2023-07-03

Success Story-28777

Summary

She holds a Master’s degree in Japanese Studies from Shanghai International Studies University and has studied in Japan for one year. As an intern, she was in charge of creating promotional materials for different clients at a consulting firm and communicating between Chinese and Japanese employees. She is fluent in Japanese, English, and Chinese with a customer-oriented perspective.

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Profile

Countries & Regions
China
University
Shanghai International Studies University
Major
Japanese Studies
Education
Master
Company
A Japanese company dealing in medical equipment. It offers a wide range of products and services in the fields of diagnostic imaging equipment such as MRI, and various treatment devices such as angiography and radiotherapy.

Growing up with Japanese Anime 

 I grew up watching Japanese anime. Doraemon” and other shows were broadcast on TV daily. They were very familiar to me, yet dubbed in Chinese, so I did not understand the connection to the Japanese language at that time. When I was a high school student, I became interested in the Japanese language when I saw a Japanese version of an anime broadcast on the Internet. So, I first started learning Japanese on my own. At that time, I studied hiragana, katakana, and simple sentence patterns. After passing the university entrance exam, when I was wondering what major to specialize in, I remembered the Japanese I had previously studied on my own. I decided to specialize in Japanese language at university and decided to major in Japanese. So, I enrolled in the Japanese Language Department of Shanghai Foreign Studies University.  

Studying in the Japanese language department, Experience of studying abroad in Osaka, and Entering graduate school 

 In my first year of university, I started with basic characters such as hiragana and katakana and became familiar with Japanese sentences by breaking them down into parts of speech one sentence at a time in detail. 

 In my second year of university, there were more conversation classes and I studied practical Japanese. Then, at the end of my sophomore year, I passed the Japanese Language Proficiency Test (JLPT) N1.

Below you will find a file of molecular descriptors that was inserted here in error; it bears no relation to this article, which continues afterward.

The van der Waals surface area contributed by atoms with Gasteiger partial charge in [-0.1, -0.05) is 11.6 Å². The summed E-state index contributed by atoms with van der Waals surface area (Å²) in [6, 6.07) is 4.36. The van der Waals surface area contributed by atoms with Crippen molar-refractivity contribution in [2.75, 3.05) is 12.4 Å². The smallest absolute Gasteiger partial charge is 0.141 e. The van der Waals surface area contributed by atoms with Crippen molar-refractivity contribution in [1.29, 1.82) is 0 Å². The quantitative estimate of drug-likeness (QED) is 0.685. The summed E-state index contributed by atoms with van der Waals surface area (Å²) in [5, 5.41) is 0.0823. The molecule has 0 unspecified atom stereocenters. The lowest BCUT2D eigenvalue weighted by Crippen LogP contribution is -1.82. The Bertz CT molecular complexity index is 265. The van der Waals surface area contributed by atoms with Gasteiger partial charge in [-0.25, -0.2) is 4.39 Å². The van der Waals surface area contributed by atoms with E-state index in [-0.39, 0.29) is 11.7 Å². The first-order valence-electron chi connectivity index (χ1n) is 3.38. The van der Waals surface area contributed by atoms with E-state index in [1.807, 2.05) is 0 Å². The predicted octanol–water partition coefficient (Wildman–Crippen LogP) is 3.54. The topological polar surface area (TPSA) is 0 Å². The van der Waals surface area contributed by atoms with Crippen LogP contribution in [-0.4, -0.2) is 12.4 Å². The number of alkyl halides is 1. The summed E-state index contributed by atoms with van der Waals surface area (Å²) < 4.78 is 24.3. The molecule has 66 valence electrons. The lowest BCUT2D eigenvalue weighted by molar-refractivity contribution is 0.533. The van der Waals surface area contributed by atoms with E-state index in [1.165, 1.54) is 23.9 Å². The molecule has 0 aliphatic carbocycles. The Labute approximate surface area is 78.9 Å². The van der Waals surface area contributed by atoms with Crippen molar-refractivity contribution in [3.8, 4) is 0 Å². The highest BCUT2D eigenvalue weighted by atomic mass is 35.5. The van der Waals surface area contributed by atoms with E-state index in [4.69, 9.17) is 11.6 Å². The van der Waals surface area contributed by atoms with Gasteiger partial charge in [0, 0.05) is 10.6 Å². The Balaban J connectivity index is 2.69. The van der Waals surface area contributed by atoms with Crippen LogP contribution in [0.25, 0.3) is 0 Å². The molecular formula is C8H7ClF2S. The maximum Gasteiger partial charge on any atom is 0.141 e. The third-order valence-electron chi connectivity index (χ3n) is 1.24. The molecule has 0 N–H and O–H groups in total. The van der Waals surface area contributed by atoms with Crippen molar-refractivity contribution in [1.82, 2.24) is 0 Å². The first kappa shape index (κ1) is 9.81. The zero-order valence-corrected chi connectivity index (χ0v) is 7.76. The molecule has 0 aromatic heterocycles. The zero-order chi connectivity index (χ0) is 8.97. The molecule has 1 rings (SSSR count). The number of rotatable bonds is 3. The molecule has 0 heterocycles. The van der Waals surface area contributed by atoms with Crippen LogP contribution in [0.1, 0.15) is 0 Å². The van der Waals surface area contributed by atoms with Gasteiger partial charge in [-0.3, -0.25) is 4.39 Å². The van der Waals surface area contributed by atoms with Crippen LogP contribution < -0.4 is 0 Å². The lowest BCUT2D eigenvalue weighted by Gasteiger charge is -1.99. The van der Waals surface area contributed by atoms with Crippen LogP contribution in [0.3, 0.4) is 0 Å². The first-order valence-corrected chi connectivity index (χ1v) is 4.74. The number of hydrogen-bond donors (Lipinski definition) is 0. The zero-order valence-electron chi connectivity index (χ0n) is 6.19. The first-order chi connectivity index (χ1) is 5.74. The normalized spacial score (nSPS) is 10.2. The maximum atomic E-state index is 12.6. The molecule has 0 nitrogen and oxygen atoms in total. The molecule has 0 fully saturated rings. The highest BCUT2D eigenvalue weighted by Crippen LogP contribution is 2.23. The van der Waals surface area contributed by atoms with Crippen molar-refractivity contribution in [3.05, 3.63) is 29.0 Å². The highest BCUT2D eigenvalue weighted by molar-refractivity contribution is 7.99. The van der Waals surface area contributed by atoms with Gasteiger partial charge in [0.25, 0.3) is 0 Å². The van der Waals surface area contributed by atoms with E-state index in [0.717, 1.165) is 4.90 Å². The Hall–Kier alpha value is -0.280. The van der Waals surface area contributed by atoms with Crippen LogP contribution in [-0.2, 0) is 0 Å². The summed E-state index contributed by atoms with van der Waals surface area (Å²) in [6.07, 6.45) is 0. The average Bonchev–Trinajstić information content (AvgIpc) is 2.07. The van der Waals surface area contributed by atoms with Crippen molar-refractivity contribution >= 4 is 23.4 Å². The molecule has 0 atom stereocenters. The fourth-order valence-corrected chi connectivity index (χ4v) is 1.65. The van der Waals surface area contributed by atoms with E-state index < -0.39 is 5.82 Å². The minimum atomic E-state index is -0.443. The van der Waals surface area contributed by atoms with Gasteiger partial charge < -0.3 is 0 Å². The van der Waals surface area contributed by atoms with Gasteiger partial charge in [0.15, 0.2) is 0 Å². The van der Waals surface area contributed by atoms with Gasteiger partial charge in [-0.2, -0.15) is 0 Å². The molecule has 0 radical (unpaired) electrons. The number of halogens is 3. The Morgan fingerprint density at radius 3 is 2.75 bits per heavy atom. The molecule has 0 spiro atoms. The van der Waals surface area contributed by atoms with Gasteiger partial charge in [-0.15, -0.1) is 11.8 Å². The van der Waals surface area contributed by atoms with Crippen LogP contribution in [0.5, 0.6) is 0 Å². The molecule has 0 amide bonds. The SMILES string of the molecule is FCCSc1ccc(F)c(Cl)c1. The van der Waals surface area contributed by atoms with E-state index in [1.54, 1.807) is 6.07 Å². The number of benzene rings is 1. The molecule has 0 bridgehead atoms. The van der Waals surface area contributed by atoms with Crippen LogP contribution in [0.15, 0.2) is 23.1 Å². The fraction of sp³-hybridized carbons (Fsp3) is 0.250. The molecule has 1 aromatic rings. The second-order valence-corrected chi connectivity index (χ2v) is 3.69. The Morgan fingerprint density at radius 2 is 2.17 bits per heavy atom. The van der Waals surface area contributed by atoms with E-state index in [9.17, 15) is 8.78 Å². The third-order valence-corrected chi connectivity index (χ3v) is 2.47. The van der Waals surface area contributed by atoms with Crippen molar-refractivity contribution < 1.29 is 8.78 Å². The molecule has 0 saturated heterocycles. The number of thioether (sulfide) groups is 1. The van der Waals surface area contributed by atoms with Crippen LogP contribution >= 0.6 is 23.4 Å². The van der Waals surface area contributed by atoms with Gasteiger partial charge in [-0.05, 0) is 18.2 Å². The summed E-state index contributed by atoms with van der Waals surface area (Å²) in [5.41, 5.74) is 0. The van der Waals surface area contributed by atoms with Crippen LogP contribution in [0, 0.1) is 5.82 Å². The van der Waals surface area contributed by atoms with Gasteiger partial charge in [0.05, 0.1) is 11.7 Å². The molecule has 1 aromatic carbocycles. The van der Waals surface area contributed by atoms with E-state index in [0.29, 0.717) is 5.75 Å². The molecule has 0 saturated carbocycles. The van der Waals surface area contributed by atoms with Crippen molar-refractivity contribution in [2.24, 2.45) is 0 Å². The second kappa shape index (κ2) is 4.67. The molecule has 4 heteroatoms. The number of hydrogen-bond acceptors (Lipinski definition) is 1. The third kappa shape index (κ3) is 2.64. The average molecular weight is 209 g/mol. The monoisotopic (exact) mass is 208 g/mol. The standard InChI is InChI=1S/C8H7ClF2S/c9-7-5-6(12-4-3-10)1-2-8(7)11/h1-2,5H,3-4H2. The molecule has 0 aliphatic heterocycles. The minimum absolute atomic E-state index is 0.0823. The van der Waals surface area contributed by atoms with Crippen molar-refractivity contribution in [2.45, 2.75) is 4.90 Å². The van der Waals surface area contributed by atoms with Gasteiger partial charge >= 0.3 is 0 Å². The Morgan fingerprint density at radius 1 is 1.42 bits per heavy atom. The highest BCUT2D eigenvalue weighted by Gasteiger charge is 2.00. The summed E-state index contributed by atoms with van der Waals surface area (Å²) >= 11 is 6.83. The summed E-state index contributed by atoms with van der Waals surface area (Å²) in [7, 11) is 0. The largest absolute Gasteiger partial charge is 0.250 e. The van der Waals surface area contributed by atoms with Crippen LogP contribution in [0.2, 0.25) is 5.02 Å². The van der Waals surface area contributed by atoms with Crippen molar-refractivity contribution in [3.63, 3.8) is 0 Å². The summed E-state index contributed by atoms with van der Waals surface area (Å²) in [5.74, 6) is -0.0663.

In my third year of college, I did a one-year exchange program in Osaka. Since there were very few international students at that university, I took all the classes with local students. I belonged to the Japanese language department, but there were almost no restrictions on the classes that international students could take, so I took classes in various departments. One class that I found particularly interesting was a class on Literary Chinese. I had not known that Japanese students also studied Literary Chinese, so I was interested in how Japanese people read and understand classical Chinese texts. I was impressed by the fact that even though they could not read Chinese, they made up rules such as adding some guiding marks to help them decipher those classical Chinese texts.

 In my fourth year of university, I studied Japanese Chinese interpretation and translation classes and completed my graduation thesis. 

 After graduating from the university, I went straight to the master’s program at the Graduate School of Shanghai International Studies University. The most impressive class was the practice of interpretation and translation. Interpretation requires not only language skills but also the ability to respond flexibly, which is interesting but also very difficult.